The Cost of Credit Swaps When a Nation Defaults

The fear is that issuers are making promises they can’t keep

Jamie Dimon was all about reassurance on July 14 as the chief executive officer of JPMorgan Chase announced second-quarter earnings. He said that the bank’s gross exposure to sovereign and other debt in Greece, Ireland, Italy, Portugal, and Spain was $100 billion. Its net exposure, Dimon said, was only $15 billion. The difference? Collateral posted by borrowers, which it can seize in a default, offsetting loans, and credit default swaps—insurance that pays off when a borrower defaults.

Credit default swaps are a source of pride for Dimon. His bank invented CDS in the 1990s and is the world’s largest dealer in them. Hedging with credit default swaps allows JPMorgan to keep lending in Europe, Dimon said: “We’re not going to cut and run.” Yet credit default swaps, like any insurance, are only as reliable as the company promising to pay. If the banks that sell protection to each other all start to suffer loan losses, they’re like drowning men offering to save each other. Keeping the benefits of swaps while reducing their potential for trouble is tricky business. Regulators are only partway to a solution—and some fixes could make matters worse.

Consider how a credit default swap works. You own $100 million in Italian government bonds, and you’re worried Italy might not pay. So you enter a contract with someone—typically a large bank or hedge fund—to buy what amounts to insurance. If Italy defaults in the next five years, the other party must make you whole. You get the difference between the bonds’ face value and whatever they’re trading for post-default. You can buy this insurance even if you don’t have any exposure to Italy, in which case you’re simply speculating on default.

The beauty of the swaps is that they transfer risk from people who don’t want it to people who are happy to bear it, for a price. They’re also an early indicator of trouble. “They make a lot of things transparent that would otherwise be hidden,” says René M. Stulz, an economist at Ohio State University’s Fisher College of Business.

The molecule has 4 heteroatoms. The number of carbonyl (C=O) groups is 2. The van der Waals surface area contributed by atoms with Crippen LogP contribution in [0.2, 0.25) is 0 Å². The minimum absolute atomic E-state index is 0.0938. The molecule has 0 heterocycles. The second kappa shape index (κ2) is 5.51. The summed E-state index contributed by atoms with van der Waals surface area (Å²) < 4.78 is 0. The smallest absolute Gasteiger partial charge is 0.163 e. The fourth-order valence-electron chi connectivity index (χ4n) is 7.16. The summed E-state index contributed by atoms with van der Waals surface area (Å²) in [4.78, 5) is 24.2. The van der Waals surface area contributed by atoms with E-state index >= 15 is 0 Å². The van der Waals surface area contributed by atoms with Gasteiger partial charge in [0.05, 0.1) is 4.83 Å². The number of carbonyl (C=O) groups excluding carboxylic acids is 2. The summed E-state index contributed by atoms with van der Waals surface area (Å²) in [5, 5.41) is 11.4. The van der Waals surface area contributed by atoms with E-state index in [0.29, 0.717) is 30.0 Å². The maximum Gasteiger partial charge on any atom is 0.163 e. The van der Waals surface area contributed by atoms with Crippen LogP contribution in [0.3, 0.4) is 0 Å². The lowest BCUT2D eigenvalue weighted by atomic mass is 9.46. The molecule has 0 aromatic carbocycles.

At the same time, CDS can distort creditors’ incentives. An investor holding a company’s bonds normally wants to see the company work its way through trouble. A bondholder who bought protection with CDS might be indifferent to the borrower’s bankruptcy. It’s what University of Texas School of Law professor Henry T. C. Hu dubs the “empty creditor” problem. In the extreme, Hu says, an empty creditor might even have an incentive to thwart a restructuring.

Regulators also worry that sellers of protection are making promises they can’t keep. Executives of American International Group’s London-based financial products division foolishly sold loads of underpriced protection on overrated American mortgage-backed securities. The federal government—American taxpayers—had to prevent a default meltdown by stepping in with that $182 billion rescue.

In truth, cascading failure from credit default swaps is unlikely. The “net notional exposure” of protection sellers to Greek sovereign default is just $4.6 billion, according to data collected by the Depository Trust & Clearing Corp., a New York-based firm that serves as the bookkeeper of finance. Decoded, that means that even if the value of Greek bonds fell to zero (which won’t happen, because the Greeks can pay at least part of their debt) and all the exposure were on the books of a single bank (which it isn’t), the most that bank would be out would be $4.6 billion. The corresponding systemwide exposure to Italy is $24 billion.